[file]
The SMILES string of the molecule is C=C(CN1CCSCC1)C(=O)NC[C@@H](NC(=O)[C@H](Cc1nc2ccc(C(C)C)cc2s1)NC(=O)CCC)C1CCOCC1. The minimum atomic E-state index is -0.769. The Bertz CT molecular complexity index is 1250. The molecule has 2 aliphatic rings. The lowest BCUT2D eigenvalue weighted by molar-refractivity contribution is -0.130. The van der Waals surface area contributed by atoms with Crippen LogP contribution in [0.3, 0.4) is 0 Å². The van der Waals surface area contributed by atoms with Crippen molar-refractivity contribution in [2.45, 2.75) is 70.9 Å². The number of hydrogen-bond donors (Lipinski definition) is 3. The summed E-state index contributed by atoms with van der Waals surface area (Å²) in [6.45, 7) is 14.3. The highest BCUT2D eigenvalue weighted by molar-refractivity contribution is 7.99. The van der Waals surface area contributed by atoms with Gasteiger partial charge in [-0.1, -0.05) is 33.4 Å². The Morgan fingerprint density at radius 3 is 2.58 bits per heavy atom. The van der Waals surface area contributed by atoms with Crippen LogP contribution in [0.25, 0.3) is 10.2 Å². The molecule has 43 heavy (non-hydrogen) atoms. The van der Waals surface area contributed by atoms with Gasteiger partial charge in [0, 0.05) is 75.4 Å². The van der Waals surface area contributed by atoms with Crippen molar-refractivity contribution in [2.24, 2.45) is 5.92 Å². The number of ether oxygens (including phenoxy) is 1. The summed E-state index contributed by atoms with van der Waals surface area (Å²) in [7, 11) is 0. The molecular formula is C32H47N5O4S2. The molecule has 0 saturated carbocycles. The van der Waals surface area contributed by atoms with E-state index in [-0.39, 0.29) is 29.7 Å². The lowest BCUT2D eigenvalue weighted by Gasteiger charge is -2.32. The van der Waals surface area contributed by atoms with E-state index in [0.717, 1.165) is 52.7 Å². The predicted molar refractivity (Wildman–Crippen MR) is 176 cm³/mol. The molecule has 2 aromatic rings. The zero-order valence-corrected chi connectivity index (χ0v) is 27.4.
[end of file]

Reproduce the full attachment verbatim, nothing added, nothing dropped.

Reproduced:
The SMILES string of the molecule is C=C(CN1CCSCC1)C(=O)NC[C@@H](NC(=O)[C@H](Cc1nc2ccc(C(C)C)cc2s1)NC(=O)CCC)C1CCOCC1. The minimum atomic E-state index is -0.769. The Bertz CT molecular complexity index is 1250. The molecule has 2 aliphatic rings. The lowest BCUT2D eigenvalue weighted by molar-refractivity contribution is -0.130. The van der Waals surface area contributed by atoms with Crippen LogP contribution in [0.3, 0.4) is 0 Å². The van der Waals surface area contributed by atoms with Crippen molar-refractivity contribution in [2.45, 2.75) is 70.9 Å². The number of hydrogen-bond donors (Lipinski definition) is 3. The summed E-state index contributed by atoms with van der Waals surface area (Å²) in [6.45, 7) is 14.3. The highest BCUT2D eigenvalue weighted by molar-refractivity contribution is 7.99. The van der Waals surface area contributed by atoms with Gasteiger partial charge in [-0.1, -0.05) is 33.4 Å². The Morgan fingerprint density at radius 3 is 2.58 bits per heavy atom. The van der Waals surface area contributed by atoms with Crippen LogP contribution in [0.25, 0.3) is 10.2 Å². The molecule has 43 heavy (non-hydrogen) atoms. The van der Waals surface area contributed by atoms with Gasteiger partial charge in [0, 0.05) is 75.4 Å². The van der Waals surface area contributed by atoms with Crippen molar-refractivity contribution in [2.24, 2.45) is 5.92 Å². The number of ether oxygens (including phenoxy) is 1. The summed E-state index contributed by atoms with van der Waals surface area (Å²) in [7, 11) is 0. The molecular formula is C32H47N5O4S2. The molecule has 0 saturated carbocycles. The van der Waals surface area contributed by atoms with E-state index in [-0.39, 0.29) is 29.7 Å². The lowest BCUT2D eigenvalue weighted by Gasteiger charge is -2.32. The van der Waals surface area contributed by atoms with E-state index in [0.717, 1.165) is 52.7 Å². The predicted molar refractivity (Wildman–Crippen MR) is 176 cm³/mol. The molecule has 2 aromatic rings. The zero-order valence-corrected chi connectivity index (χ0v) is 27.4.